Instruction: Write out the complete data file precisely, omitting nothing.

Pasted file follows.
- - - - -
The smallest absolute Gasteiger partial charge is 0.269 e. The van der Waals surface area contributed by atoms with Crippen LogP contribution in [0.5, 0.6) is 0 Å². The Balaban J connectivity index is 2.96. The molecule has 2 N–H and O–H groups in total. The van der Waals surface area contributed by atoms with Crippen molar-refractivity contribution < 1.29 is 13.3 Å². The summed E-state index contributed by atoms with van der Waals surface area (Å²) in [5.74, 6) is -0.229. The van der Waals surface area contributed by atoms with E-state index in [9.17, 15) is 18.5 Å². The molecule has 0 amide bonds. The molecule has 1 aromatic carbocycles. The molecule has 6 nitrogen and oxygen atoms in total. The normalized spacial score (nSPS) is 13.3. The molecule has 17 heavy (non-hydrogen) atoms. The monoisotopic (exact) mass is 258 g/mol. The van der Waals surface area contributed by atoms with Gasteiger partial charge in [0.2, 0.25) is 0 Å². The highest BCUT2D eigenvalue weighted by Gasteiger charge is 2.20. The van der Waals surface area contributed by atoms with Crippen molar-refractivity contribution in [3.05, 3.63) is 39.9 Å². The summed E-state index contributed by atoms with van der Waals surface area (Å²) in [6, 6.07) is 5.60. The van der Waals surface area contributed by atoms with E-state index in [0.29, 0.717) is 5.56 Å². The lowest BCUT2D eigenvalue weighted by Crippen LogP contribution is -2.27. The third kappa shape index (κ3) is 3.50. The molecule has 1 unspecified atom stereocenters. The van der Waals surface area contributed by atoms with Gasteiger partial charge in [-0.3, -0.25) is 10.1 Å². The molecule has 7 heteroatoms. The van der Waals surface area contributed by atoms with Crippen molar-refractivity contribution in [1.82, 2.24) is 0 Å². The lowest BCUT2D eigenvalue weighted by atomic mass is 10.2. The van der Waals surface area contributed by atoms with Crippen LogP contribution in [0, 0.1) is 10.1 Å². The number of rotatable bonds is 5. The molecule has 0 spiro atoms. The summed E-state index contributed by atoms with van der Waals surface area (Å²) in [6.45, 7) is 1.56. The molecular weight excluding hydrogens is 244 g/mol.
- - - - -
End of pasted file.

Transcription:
The smallest absolute Gasteiger partial charge is 0.269 e. The van der Waals surface area contributed by atoms with Crippen LogP contribution in [0.5, 0.6) is 0 Å². The Balaban J connectivity index is 2.96. The molecule has 2 N–H and O–H groups in total. The van der Waals surface area contributed by atoms with Crippen molar-refractivity contribution < 1.29 is 13.3 Å². The summed E-state index contributed by atoms with van der Waals surface area (Å²) in [5.74, 6) is -0.229. The van der Waals surface area contributed by atoms with E-state index in [9.17, 15) is 18.5 Å². The molecule has 0 amide bonds. The molecule has 1 aromatic carbocycles. The molecule has 6 nitrogen and oxygen atoms in total. The normalized spacial score (nSPS) is 13.3. The molecule has 17 heavy (non-hydrogen) atoms. The monoisotopic (exact) mass is 258 g/mol. The van der Waals surface area contributed by atoms with Gasteiger partial charge in [0.2, 0.25) is 0 Å². The highest BCUT2D eigenvalue weighted by Gasteiger charge is 2.20. The van der Waals surface area contributed by atoms with Crippen molar-refractivity contribution in [3.05, 3.63) is 39.9 Å². The summed E-state index contributed by atoms with van der Waals surface area (Å²) in [6, 6.07) is 5.60. The van der Waals surface area contributed by atoms with E-state index in [0.29, 0.717) is 5.56 Å². The lowest BCUT2D eigenvalue weighted by Crippen LogP contribution is -2.27. The third kappa shape index (κ3) is 3.50. The molecule has 1 unspecified atom stereocenters. The van der Waals surface area contributed by atoms with Gasteiger partial charge in [-0.3, -0.25) is 10.1 Å². The molecule has 7 heteroatoms. The van der Waals surface area contributed by atoms with Crippen molar-refractivity contribution in [1.82, 2.24) is 0 Å². The lowest BCUT2D eigenvalue weighted by atomic mass is 10.2. The van der Waals surface area contributed by atoms with Crippen LogP contribution in [0, 0.1) is 10.1 Å². The number of rotatable bonds is 5. The molecule has 0 spiro atoms. The summed E-state index contributed by atoms with van der Waals surface area (Å²) in [6.45, 7) is 1.56. The molecular weight excluding hydrogens is 244 g/mol.